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SLUG: 2-320527 International Space Cooperation (L-only)








INTRO: Delegates from 18 spacefaring countries, the European Space Agency, and the European Commission held an unprecedented meeting in Washington this week to discuss ways of cooperating with the new space exploration program on which the United States is embarking. As VOA's David McAlary reports, China was among the participants, even though political obstacles stand in the way of U.S.-Chinese space cooperation.

TEXT: Officials of the U.S. space agency NASA describe the three-day conference ending Thursday as an exchange of information and ideas. Delegates from several western European space programs as well as those of Russia, Ukraine, Argentina, Canada, China, India, Israel and South Korea explained what their space priorities are and how they might fit into the exploration plan announced by President Bush in January.

Mr. Bush outlined a program that would begin with robotic expeditions to the moon by 2008 and a return of U.S. astronauts to lunar soil as early as 2015. These missions would lay the groundwork for later human visits to Mars and other solar system destinations. Part of the president's charge was for NASA to seek international cooperation where possible.

The NASA official overseeing the program, Craig Steidle [STY-del], says the Washington conference discussed the human exploration strategies of the various countries, ways robotic missions could support exploration, current national research and development programs in these areas, and how countries could collaborate on space projects.


"The surprise I had was I thought we would have a difficult time pulling out the sharing of information and roadmaps [future plans]. We did not have that. There was an open atmosphere and everyone was very aggressively sharing their particular road maps and plans and programs and the problems that they have with some of them."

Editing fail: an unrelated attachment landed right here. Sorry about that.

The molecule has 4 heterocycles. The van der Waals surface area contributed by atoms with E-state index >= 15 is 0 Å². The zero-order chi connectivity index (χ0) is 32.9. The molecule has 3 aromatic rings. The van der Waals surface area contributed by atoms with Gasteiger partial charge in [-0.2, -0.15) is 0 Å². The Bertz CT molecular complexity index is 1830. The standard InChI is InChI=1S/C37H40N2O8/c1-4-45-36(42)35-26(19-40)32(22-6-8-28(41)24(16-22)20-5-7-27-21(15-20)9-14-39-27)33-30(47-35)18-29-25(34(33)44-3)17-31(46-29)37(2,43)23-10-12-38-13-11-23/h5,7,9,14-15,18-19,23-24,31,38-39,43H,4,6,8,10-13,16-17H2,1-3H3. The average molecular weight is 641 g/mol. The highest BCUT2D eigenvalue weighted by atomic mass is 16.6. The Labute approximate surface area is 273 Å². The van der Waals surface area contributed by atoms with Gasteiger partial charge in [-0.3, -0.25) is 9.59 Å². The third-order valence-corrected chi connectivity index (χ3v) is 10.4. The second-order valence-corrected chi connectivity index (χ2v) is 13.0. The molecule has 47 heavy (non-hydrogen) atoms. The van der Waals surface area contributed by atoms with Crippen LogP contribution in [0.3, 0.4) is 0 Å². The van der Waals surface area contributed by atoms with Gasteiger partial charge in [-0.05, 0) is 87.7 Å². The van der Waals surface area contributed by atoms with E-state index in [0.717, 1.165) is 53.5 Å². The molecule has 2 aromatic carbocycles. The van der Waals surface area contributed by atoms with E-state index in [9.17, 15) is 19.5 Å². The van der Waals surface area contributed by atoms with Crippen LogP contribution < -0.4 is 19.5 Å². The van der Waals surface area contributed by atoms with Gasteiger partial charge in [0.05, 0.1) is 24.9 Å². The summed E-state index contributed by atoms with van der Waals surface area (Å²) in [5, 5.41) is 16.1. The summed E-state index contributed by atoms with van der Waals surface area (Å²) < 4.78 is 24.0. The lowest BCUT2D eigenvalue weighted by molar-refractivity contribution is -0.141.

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Mr. Steidle says the meeting clarified areas where countries were duplicating each other's efforts, offering potential areas of integration, particularly in the U.S. program.

/// 2nd STEIDLE ACT ///

"We've got a lot of systems to develop. For instance, we have a robotic lunar orbital mission as well as a lander. There are other countries interested in doing the same, so it's a great opportunity to have partners, not subcontractors. There are several missions that can be done and handled by others who can help lower the risk of our particular pieces, and that's what we're trying to explore."

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NASA invited China's space agency to the space meeting, although current relations between Washington and Beijing are strained over Chinese exports of missile technology. The Bush administration says such exports hamper bilateral relations because they could be used in weapons of mass destruction.

NASA external affairs chief Michael O'Brien says the administration cleared China's participation in the conference because the meeting did not lead to agreements to embark on specific projects.

/// O'BRIEN ACT ///

"When we get to that point, we will certainly have to answer those questions, which are good ones. There are barriers and challenges that we need to overcome. We feel that with men and women of good will around the world working towards these common objectives of exploration and the betterment of humankind, we will be able to overcome these particular barriers."

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Working groups assigned at the Washington conference will meet several times in the coming year to discuss various ways technical cooperation can be achieved with the U.S. space plan. (SIGNED)


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